How To Choose The Best Tripod For Your Digital Camera

This article aims to help you to chose the right kind of tripod for your digital camera but I’m going to start by saying tripods are useful only in some specific situations.

Carrying a heavy tripod around all the time after buying it will only make you hate it. After a while you’ll end up leaving it at home instead of taking it on photo day trips when you actually need it.

Don’t use a tripod if you can help it. Having to carry one is a pain and thus cripples creativity. Only use a tripod for still subjects either at night or when you need long shutter speeds of about 1/60 or slower.

It’s a common misconception among photo teachers and amateurs that tripods are good, although no one really knows why. I guess some people just associate tripods with serious photography.

Nah, no one needs a tripod unless the shutter speed is long. Today VR and IS lenses also help obsolete them. Long shutter speeds only happen at night, or if you are at f/22 for a lot of depth of field.
Ken Rockwell

Types of Tripod

General purpose, large, tall tripod
Velbon Sherpa 750R tripod

Small, light, short tripod for travelers
Joby Gorillapod SLR Flexible Tripod

When a Tripod is Not Needed

The vast majority of digital cameras sold these days, both compacts and SLR’s, can take sharp photos outdoors regardless of whether the sun is out or it’s cloudy. Using a tripod for these photos is almost always completely unnecessary and means you’re carrying weight around for no reason.

Situations When a Tripod is Handy

Shooting Video – Placing your camera or video recorder on a tripod is the difference between steady video footage and shuddery nausea inducing video. Which type of video do you think your audience prefers?

Night and Low Light Photography – A tripod is essential when taking photos at night and quite helpful in low light situations to keep your camera steady for long exposures otherwise all your photos will be horrible and blurry. A classic situation which requires a tripod is taking fireworks photos

2009 nye fireworks sydney harbour yha

Panorama photos – such as my New Zealand Southern Alps panoramic photo below are stitched together from a series of overlapping horizontal photos which need to be all at the same exact height taken from one location.

New Zealand Southern Alps panoramic photo

Long and Heavy Zoom Lenses – such as the ones used for sports and wildlife photography need a tripod to hold their weight.

Self Photos – If you like traveling by yourself or going on photo daytrips by yourself like I do then without a tripod you’ll rarely end up with any photos of yourself at the places you visited.

A good example is the photo below taken using my camera with a 10 second delay timer and Gorillapod. No one else was there so the only reason I have that photo was because I packed a Gorillapod in my backpack.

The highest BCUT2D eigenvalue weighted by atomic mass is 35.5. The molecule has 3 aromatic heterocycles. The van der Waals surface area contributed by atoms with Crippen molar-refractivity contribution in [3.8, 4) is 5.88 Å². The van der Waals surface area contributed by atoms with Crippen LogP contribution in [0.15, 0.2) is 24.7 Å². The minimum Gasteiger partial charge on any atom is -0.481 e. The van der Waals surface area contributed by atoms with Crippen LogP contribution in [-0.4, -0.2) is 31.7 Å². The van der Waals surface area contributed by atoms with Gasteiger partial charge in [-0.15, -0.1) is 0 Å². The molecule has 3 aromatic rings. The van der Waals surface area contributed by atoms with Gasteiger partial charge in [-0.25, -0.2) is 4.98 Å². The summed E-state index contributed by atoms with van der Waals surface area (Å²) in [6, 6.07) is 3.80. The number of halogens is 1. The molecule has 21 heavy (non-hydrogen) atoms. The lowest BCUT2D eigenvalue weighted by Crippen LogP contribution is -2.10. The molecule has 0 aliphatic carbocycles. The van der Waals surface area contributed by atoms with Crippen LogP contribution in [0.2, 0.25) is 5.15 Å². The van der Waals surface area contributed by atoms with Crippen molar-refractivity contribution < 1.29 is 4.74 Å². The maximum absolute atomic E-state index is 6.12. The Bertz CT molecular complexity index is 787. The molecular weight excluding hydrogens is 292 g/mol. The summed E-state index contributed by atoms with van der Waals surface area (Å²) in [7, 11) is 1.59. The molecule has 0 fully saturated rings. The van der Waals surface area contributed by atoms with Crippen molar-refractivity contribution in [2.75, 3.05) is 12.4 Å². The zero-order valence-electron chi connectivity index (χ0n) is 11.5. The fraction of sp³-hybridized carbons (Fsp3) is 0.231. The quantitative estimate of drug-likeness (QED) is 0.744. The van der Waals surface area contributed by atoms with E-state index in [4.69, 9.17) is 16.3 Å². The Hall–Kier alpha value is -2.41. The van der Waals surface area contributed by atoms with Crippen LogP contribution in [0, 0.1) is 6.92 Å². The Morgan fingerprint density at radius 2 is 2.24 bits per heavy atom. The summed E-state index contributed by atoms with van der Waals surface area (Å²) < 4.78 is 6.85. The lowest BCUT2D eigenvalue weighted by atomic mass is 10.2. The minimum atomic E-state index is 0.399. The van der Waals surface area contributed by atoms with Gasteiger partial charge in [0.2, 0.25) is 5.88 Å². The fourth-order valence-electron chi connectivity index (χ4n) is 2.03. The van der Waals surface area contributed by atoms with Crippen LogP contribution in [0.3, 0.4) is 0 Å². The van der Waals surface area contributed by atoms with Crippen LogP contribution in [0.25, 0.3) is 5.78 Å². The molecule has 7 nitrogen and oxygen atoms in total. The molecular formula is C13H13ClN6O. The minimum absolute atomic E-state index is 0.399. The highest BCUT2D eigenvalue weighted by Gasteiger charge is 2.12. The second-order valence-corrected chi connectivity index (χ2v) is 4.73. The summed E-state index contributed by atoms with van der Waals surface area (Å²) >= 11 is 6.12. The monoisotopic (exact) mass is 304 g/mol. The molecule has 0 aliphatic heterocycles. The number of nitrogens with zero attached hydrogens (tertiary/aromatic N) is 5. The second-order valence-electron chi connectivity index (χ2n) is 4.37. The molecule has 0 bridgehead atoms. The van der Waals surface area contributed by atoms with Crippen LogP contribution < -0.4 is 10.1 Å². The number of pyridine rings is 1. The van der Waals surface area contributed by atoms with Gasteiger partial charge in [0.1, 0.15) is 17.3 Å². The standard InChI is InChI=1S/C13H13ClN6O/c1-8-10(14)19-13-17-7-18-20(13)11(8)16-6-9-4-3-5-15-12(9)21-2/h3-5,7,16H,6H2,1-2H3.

Neerav Bhatt standing in Isolated Part of Charlotte Pass After Snowstorm

General Tripod Buying Tips

If you’re going to buy a general purpose, large, tall tripod keep these factors in mind:

  • In a crunch situation when you need to buy a tripod fast a cheap no-name one is better than none at all. But I’d rather trust my camera equipment to a decent specialist tripod brand like Velbon or Manfrotto
  • Don’t buy a really cheap plastic tripod which might break under the weight of a camera (I’ve seen it happen). A good tripod should last you many years, they don’t go obsolete in a year or two like digital cameras do.
  • Make sure your tripod is tall enough to bring your camera up to eye level without extending the centre column, you camera will be less stable with the centre column extended. Generally your tripod “weight rating” wants to be about twice that of what you plan to put on it, so if you’re using a Canon 5DMk2 and a Canon 24-70mm lens, the package weighing in at just under 2kg’s you will need a load rating of about 4kg’s – This is very important, you want a stable tripod, not a bowl of jelly
    Digital Rev

  • Tripod weight is a very personal area – I suggest taking your camera to a specialist camera store and trying out different tripods. See if they can take the weight of your camera, remain steady in a windy situation but still be light enough overall so the tripod you buy isn’t left at home all the time because you hate how heavy it is and all the space it takes up.
  • There are more tips at the Velbon website explaining tripod jargon like Ball & Socket, Monopod etc

Disclaimer: my own tripod broke just before I was due to do a photography job taking Sydney New Years Eve Fireworks Photos. Velbon’s Australian distributor kindly lent me a semi-professional Sherpa 750R tripod at short notice to use for that event and review if I wanted to.

3 thoughts on “How To Choose The Best Tripod For Your Digital Camera”

  1. Glad you mentioned height – I spent a few weeks finding one that was just that few inches higher than the others as I am a bit on the taller side – 185cm.

    Been so very worth it not having to bend over to check the camera. Didn’t have to spend a fortune – think my main one was $80-$100 but should last forever.

    I have ended up with three – tall one, 25-30cm one for “ebay stuff”, and a 5-10cm one for just setting up quickly. Gorilla Pod would probably be handy as well due to its ability to strap on to things like a tree or railings.

    Harvey Normans seems to be good resource for discounted ones – always have them in clearance bins.

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